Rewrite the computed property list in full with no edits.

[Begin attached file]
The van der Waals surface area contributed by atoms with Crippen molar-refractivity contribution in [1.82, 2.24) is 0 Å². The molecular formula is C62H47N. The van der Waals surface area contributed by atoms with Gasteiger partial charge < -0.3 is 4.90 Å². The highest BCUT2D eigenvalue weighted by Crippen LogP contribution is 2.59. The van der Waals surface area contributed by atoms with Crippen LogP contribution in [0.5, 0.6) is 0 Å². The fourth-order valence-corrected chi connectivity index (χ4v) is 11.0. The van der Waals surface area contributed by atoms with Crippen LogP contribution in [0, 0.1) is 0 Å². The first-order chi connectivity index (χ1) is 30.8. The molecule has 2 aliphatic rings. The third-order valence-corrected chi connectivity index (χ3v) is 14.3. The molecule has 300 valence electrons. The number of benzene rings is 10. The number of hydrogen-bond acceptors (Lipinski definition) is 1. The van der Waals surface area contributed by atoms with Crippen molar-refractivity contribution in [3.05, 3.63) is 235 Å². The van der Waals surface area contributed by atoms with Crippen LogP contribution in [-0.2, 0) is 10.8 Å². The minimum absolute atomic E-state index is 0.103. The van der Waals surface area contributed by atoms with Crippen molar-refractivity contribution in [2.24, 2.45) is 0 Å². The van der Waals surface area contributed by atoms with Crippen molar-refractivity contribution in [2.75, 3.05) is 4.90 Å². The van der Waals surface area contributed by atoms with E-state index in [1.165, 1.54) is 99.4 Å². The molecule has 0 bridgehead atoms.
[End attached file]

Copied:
The van der Waals surface area contributed by atoms with Crippen molar-refractivity contribution in [1.82, 2.24) is 0 Å². The molecular formula is C62H47N. The van der Waals surface area contributed by atoms with Gasteiger partial charge < -0.3 is 4.90 Å². The highest BCUT2D eigenvalue weighted by Crippen LogP contribution is 2.59. The van der Waals surface area contributed by atoms with Crippen LogP contribution in [0.5, 0.6) is 0 Å². The fourth-order valence-corrected chi connectivity index (χ4v) is 11.0. The van der Waals surface area contributed by atoms with Crippen LogP contribution in [0, 0.1) is 0 Å². The first-order chi connectivity index (χ1) is 30.8. The molecule has 2 aliphatic rings. The third-order valence-corrected chi connectivity index (χ3v) is 14.3. The molecule has 300 valence electrons. The number of benzene rings is 10. The number of hydrogen-bond acceptors (Lipinski definition) is 1. The van der Waals surface area contributed by atoms with Crippen molar-refractivity contribution in [3.05, 3.63) is 235 Å². The van der Waals surface area contributed by atoms with Crippen LogP contribution in [-0.2, 0) is 10.8 Å². The minimum absolute atomic E-state index is 0.103. The van der Waals surface area contributed by atoms with Crippen molar-refractivity contribution in [2.24, 2.45) is 0 Å². The van der Waals surface area contributed by atoms with Crippen molar-refractivity contribution in [2.75, 3.05) is 4.90 Å². The van der Waals surface area contributed by atoms with E-state index in [1.165, 1.54) is 99.4 Å². The molecule has 0 bridgehead atoms.